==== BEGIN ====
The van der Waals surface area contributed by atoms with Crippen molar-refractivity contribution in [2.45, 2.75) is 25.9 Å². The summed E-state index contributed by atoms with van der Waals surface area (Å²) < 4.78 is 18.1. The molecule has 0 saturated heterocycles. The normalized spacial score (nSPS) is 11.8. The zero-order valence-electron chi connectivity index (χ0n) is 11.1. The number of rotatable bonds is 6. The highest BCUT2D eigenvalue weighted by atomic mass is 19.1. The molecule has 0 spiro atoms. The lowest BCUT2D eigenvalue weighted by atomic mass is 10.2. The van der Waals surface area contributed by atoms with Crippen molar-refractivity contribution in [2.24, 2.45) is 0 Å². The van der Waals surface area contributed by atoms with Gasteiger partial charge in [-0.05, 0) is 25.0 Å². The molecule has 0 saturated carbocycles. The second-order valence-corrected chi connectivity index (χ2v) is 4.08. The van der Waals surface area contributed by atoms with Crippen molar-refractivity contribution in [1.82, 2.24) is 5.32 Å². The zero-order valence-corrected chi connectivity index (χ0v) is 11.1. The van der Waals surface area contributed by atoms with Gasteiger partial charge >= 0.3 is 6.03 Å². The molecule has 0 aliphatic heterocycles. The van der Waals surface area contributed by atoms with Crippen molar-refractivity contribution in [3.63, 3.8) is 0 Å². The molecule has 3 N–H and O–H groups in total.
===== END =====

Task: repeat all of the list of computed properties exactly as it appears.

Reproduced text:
The van der Waals surface area contributed by atoms with Crippen molar-refractivity contribution in [2.45, 2.75) is 25.9 Å². The summed E-state index contributed by atoms with van der Waals surface area (Å²) < 4.78 is 18.1. The molecule has 0 saturated heterocycles. The normalized spacial score (nSPS) is 11.8. The zero-order valence-electron chi connectivity index (χ0n) is 11.1. The number of rotatable bonds is 6. The highest BCUT2D eigenvalue weighted by atomic mass is 19.1. The molecule has 0 spiro atoms. The lowest BCUT2D eigenvalue weighted by atomic mass is 10.2. The van der Waals surface area contributed by atoms with Crippen molar-refractivity contribution in [2.24, 2.45) is 0 Å². The van der Waals surface area contributed by atoms with Gasteiger partial charge in [-0.05, 0) is 25.0 Å². The molecule has 0 saturated carbocycles. The second-order valence-corrected chi connectivity index (χ2v) is 4.08. The van der Waals surface area contributed by atoms with Crippen molar-refractivity contribution in [1.82, 2.24) is 5.32 Å². The zero-order valence-corrected chi connectivity index (χ0v) is 11.1. The van der Waals surface area contributed by atoms with Gasteiger partial charge >= 0.3 is 6.03 Å². The molecule has 0 aliphatic heterocycles. The van der Waals surface area contributed by atoms with Crippen molar-refractivity contribution in [3.63, 3.8) is 0 Å². The molecule has 3 N–H and O–H groups in total.